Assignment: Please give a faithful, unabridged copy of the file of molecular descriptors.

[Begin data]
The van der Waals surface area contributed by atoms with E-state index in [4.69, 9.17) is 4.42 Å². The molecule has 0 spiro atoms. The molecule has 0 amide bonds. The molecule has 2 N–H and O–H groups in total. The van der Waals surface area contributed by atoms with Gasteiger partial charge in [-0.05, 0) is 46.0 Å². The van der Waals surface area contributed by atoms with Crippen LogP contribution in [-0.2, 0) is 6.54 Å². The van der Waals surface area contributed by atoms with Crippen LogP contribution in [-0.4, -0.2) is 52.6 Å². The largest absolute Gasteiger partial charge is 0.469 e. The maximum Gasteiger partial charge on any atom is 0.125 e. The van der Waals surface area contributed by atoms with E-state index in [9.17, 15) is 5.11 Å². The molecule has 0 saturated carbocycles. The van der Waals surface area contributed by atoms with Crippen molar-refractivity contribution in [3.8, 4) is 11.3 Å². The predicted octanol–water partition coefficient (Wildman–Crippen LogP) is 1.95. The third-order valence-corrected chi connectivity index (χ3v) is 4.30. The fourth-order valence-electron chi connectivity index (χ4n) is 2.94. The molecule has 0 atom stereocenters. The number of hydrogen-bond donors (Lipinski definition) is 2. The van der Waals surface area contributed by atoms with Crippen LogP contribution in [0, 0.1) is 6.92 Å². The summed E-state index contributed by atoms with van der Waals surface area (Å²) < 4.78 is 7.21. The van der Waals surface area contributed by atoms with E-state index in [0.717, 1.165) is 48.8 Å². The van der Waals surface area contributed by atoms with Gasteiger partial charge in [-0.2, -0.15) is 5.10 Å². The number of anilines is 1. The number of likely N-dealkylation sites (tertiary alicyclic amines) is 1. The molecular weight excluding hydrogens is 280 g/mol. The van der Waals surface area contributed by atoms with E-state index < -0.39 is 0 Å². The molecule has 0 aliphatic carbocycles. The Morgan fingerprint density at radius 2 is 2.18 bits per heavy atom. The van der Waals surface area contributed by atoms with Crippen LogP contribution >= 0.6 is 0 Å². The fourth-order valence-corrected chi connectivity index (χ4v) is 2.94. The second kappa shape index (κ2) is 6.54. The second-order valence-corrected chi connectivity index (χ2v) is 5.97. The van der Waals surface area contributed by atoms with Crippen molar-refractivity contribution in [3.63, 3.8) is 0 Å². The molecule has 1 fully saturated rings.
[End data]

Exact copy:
The van der Waals surface area contributed by atoms with E-state index in [4.69, 9.17) is 4.42 Å². The molecule has 0 spiro atoms. The molecule has 0 amide bonds. The molecule has 2 N–H and O–H groups in total. The van der Waals surface area contributed by atoms with Gasteiger partial charge in [-0.05, 0) is 46.0 Å². The van der Waals surface area contributed by atoms with Crippen LogP contribution in [-0.2, 0) is 6.54 Å². The van der Waals surface area contributed by atoms with Crippen LogP contribution in [-0.4, -0.2) is 52.6 Å². The largest absolute Gasteiger partial charge is 0.469 e. The maximum Gasteiger partial charge on any atom is 0.125 e. The van der Waals surface area contributed by atoms with E-state index in [9.17, 15) is 5.11 Å². The molecule has 0 saturated carbocycles. The van der Waals surface area contributed by atoms with Crippen molar-refractivity contribution in [3.8, 4) is 11.3 Å². The predicted octanol–water partition coefficient (Wildman–Crippen LogP) is 1.95. The third-order valence-corrected chi connectivity index (χ3v) is 4.30. The fourth-order valence-electron chi connectivity index (χ4n) is 2.94. The molecule has 0 atom stereocenters. The number of hydrogen-bond donors (Lipinski definition) is 2. The van der Waals surface area contributed by atoms with Crippen LogP contribution in [0, 0.1) is 6.92 Å². The summed E-state index contributed by atoms with van der Waals surface area (Å²) < 4.78 is 7.21. The van der Waals surface area contributed by atoms with E-state index in [0.717, 1.165) is 48.8 Å². The van der Waals surface area contributed by atoms with Gasteiger partial charge in [-0.2, -0.15) is 5.10 Å². The number of anilines is 1. The number of likely N-dealkylation sites (tertiary alicyclic amines) is 1. The molecular weight excluding hydrogens is 280 g/mol. The van der Waals surface area contributed by atoms with E-state index < -0.39 is 0 Å². The molecule has 0 aliphatic carbocycles. The Morgan fingerprint density at radius 2 is 2.18 bits per heavy atom. The van der Waals surface area contributed by atoms with Crippen LogP contribution >= 0.6 is 0 Å². The fourth-order valence-corrected chi connectivity index (χ4v) is 2.94. The second kappa shape index (κ2) is 6.54. The second-order valence-corrected chi connectivity index (χ2v) is 5.97. The van der Waals surface area contributed by atoms with Crippen molar-refractivity contribution in [3.63, 3.8) is 0 Å². The molecule has 1 fully saturated rings.